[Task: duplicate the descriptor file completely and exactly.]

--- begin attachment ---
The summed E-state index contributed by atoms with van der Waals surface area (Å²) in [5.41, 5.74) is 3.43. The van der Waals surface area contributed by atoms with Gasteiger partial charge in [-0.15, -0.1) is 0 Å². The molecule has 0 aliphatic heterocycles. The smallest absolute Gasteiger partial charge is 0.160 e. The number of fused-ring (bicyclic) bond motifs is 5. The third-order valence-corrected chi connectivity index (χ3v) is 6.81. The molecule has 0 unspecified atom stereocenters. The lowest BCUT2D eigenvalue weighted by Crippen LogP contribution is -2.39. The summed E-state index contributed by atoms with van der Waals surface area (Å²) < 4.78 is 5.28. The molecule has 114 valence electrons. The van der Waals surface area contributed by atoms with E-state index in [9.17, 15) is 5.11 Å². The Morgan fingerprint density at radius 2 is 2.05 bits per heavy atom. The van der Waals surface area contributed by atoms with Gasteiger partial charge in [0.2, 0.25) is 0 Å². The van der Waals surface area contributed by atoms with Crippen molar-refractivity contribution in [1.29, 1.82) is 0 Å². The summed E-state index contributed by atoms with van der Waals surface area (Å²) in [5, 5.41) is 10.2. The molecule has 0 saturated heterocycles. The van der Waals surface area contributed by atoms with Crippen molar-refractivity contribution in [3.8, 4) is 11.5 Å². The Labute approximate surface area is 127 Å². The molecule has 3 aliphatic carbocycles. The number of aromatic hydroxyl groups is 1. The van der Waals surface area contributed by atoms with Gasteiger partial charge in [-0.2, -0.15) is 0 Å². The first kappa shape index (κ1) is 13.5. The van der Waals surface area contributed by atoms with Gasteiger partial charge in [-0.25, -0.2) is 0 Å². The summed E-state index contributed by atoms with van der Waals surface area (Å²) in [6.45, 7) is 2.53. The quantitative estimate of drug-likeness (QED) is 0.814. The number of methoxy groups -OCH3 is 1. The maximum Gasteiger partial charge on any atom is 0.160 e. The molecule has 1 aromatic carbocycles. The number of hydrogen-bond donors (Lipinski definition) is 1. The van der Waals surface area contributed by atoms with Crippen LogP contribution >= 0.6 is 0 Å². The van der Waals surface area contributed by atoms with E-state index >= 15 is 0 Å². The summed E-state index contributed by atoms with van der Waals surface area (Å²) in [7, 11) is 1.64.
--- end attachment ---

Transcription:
The summed E-state index contributed by atoms with van der Waals surface area (Å²) in [5.41, 5.74) is 3.43. The van der Waals surface area contributed by atoms with Gasteiger partial charge in [-0.15, -0.1) is 0 Å². The molecule has 0 aliphatic heterocycles. The smallest absolute Gasteiger partial charge is 0.160 e. The number of fused-ring (bicyclic) bond motifs is 5. The third-order valence-corrected chi connectivity index (χ3v) is 6.81. The molecule has 0 unspecified atom stereocenters. The lowest BCUT2D eigenvalue weighted by Crippen LogP contribution is -2.39. The summed E-state index contributed by atoms with van der Waals surface area (Å²) < 4.78 is 5.28. The molecule has 114 valence electrons. The van der Waals surface area contributed by atoms with E-state index in [9.17, 15) is 5.11 Å². The Morgan fingerprint density at radius 2 is 2.05 bits per heavy atom. The van der Waals surface area contributed by atoms with Gasteiger partial charge in [0.2, 0.25) is 0 Å². The van der Waals surface area contributed by atoms with Crippen molar-refractivity contribution in [1.29, 1.82) is 0 Å². The summed E-state index contributed by atoms with van der Waals surface area (Å²) in [5, 5.41) is 10.2. The molecule has 0 saturated heterocycles. The van der Waals surface area contributed by atoms with Crippen molar-refractivity contribution in [3.8, 4) is 11.5 Å². The Labute approximate surface area is 127 Å². The molecule has 3 aliphatic carbocycles. The number of aromatic hydroxyl groups is 1. The van der Waals surface area contributed by atoms with Gasteiger partial charge in [-0.2, -0.15) is 0 Å². The first kappa shape index (κ1) is 13.5. The van der Waals surface area contributed by atoms with Gasteiger partial charge in [-0.25, -0.2) is 0 Å². The summed E-state index contributed by atoms with van der Waals surface area (Å²) in [6.45, 7) is 2.53. The quantitative estimate of drug-likeness (QED) is 0.814. The number of methoxy groups -OCH3 is 1. The maximum Gasteiger partial charge on any atom is 0.160 e. The molecule has 1 aromatic carbocycles. The number of hydrogen-bond donors (Lipinski definition) is 1. The van der Waals surface area contributed by atoms with Crippen LogP contribution >= 0.6 is 0 Å². The van der Waals surface area contributed by atoms with E-state index >= 15 is 0 Å². The summed E-state index contributed by atoms with van der Waals surface area (Å²) in [7, 11) is 1.64.